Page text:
Committed to Testing

In her Question of the Day, Spinks asks if players who pay to play are more invested in their games of choice.

I would definitely say this is the case of the Guild Wars 2 beta, which has necessitated paying $60 upfront in order to experience the game before release.

There is a certain contingent of MMO players that are fiercely loyal to their titles and, for whatever reason, wish newer games to fail. Some use open betas to demo games and if they don’t live up to expectations, attempt to create a negative current against a game or actively grief other players in public channels.

A paid-for beta filters out these voices – everyone who is playing GW2 has a vested interest in its success. This creates its own challenges, as opinions have to be taken with a grain of salt. Would all of these bloggers that invested $60 do so again, now that they have seen the content? Or would they just feel foolish for admitting that they were wrong to do so?

Either way, betas are now firming in the marketing domain, and I believe the days of being able to play a beta and then cancel your order are truly over.

About bernardparsnip

Gamer, Blogger, Poet
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6 Responses to Committed to Testing

  1. Vagabond says:

    Yes, this is basically the end of the Era when playing in a beta helped you to make the decision whether to buy the game or not. Now you need to buy it beforehand, and playing the beta will only help you to feel regret for your decision. (or not, depending on the quality of the game and your expectations)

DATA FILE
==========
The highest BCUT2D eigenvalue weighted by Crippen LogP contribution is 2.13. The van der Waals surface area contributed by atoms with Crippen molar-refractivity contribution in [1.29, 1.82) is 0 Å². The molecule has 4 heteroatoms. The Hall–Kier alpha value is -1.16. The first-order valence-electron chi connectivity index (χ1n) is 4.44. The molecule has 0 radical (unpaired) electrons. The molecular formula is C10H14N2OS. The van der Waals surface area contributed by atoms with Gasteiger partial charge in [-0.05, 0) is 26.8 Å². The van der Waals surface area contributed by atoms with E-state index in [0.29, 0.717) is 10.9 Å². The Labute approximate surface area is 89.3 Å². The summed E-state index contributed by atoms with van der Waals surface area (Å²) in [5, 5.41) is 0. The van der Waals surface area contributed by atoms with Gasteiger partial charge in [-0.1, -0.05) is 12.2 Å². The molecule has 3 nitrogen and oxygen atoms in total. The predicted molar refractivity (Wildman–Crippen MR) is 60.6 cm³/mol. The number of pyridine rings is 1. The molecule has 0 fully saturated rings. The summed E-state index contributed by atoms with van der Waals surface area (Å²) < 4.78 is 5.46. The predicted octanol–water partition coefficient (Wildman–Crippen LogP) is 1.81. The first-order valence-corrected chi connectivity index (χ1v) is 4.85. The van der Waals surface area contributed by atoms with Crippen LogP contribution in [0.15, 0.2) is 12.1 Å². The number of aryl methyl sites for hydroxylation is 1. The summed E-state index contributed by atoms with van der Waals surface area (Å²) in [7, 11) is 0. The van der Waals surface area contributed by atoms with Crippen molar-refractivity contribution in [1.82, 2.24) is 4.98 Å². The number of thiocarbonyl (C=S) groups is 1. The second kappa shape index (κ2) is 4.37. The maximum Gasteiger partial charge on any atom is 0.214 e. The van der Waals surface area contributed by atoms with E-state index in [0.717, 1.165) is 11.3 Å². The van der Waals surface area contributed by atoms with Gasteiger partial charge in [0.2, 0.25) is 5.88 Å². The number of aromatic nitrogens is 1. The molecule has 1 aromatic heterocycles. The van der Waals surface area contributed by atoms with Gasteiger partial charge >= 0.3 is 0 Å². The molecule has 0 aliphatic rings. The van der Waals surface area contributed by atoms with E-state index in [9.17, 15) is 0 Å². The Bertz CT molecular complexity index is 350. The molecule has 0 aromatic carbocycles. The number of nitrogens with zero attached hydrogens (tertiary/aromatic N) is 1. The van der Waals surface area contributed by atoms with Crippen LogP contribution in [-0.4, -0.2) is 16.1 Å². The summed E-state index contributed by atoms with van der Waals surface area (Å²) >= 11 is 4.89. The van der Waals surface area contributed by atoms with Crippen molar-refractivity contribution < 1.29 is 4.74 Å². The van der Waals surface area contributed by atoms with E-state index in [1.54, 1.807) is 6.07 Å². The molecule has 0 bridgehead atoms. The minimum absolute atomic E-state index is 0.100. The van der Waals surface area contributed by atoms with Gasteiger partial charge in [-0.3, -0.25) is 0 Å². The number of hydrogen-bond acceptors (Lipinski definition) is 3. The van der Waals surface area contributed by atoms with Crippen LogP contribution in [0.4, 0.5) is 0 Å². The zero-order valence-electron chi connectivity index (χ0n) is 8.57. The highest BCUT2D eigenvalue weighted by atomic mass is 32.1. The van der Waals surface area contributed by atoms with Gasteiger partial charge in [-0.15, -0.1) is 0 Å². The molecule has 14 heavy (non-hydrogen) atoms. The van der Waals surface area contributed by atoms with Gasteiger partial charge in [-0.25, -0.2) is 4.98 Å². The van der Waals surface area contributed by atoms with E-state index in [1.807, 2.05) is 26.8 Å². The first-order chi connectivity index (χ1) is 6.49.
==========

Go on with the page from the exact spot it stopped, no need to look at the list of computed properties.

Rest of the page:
2. kaozz says:

    I’m at the point where unless I am completely bonkers I’m not going to ‘pay to beta’. As excited about GW2 I passed on that one. Anyhow, just wanted to pop over here and say hello and welcome from the NBI!

  3. Thanks and welcome to my corner of the internet!

  4. battlechicken says:

    I’ve noticed that every-other-game-is-bad attitude as well, and I don’t understand it. World of Warcraft is my game of choice, but I’ve played and enjoyed other betas and other games (yay, SWTOR). I can’t stand the “this game sucks, I’m going back to [my favorite mmo]” comments. Enjoy the game you love, let other people enjoy the game they love, right? Very thoughtful post; dig it! :D

    • Thanks for the feedback!

      I will be touching on the theme of the changing MMO market a lot in future blog posts. One my central tenets is that gamer habits are changing to accommodate playing multiple titles with various levels of commitment. However some aspects of gamer culture (“fanboy wars” etc) have not evolved to reflect this.

      • battlechicken says:

        Agreed. And, of course, the “fanboys” tend to yell the loudest, so they get heard more often than those of us who have learned to, uh…peacefully coexist with other games.

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